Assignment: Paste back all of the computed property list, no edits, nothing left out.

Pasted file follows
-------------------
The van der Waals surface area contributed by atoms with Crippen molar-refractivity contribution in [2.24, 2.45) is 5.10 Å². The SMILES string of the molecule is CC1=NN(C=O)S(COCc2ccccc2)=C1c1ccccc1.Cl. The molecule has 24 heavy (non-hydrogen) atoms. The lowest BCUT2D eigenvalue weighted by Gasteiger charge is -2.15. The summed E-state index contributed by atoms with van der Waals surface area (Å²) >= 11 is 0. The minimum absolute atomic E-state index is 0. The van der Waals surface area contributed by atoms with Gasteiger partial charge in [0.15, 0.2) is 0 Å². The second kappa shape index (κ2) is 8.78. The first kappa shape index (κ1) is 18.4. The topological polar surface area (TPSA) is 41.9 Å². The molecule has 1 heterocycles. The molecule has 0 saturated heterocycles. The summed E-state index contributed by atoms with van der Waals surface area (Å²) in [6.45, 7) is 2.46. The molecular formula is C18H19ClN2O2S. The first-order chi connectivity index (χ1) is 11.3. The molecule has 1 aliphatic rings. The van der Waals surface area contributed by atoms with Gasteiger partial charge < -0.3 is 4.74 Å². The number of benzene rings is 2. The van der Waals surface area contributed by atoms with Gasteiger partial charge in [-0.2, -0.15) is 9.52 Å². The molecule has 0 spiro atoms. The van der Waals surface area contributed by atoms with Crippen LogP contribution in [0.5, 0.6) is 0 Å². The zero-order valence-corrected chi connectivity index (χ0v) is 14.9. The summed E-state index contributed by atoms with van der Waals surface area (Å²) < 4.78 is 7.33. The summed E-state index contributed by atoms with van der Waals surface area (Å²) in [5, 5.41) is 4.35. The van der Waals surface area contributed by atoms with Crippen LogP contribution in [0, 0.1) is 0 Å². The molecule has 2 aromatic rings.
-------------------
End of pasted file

The van der Waals surface area contributed by atoms with Crippen molar-refractivity contribution in [2.24, 2.45) is 5.10 Å². The SMILES string of the molecule is CC1=NN(C=O)S(COCc2ccccc2)=C1c1ccccc1.Cl. The molecule has 24 heavy (non-hydrogen) atoms. The lowest BCUT2D eigenvalue weighted by Gasteiger charge is -2.15. The summed E-state index contributed by atoms with van der Waals surface area (Å²) >= 11 is 0. The minimum absolute atomic E-state index is 0. The van der Waals surface area contributed by atoms with Gasteiger partial charge in [0.15, 0.2) is 0 Å². The second kappa shape index (κ2) is 8.78. The first kappa shape index (κ1) is 18.4. The topological polar surface area (TPSA) is 41.9 Å². The molecule has 1 heterocycles. The molecule has 0 saturated heterocycles. The summed E-state index contributed by atoms with van der Waals surface area (Å²) in [6.45, 7) is 2.46. The molecular formula is C18H19ClN2O2S. The first-order chi connectivity index (χ1) is 11.3. The molecule has 1 aliphatic rings. The van der Waals surface area contributed by atoms with Gasteiger partial charge < -0.3 is 4.74 Å². The number of benzene rings is 2. The van der Waals surface area contributed by atoms with Gasteiger partial charge in [-0.2, -0.15) is 9.52 Å². The molecule has 0 spiro atoms. The van der Waals surface area contributed by atoms with Crippen LogP contribution in [0.5, 0.6) is 0 Å². The zero-order valence-corrected chi connectivity index (χ0v) is 14.9. The summed E-state index contributed by atoms with van der Waals surface area (Å²) < 4.78 is 7.33. The summed E-state index contributed by atoms with van der Waals surface area (Å²) in [5, 5.41) is 4.35. The van der Waals surface area contributed by atoms with Crippen LogP contribution in [0, 0.1) is 0 Å². The molecule has 2 aromatic rings.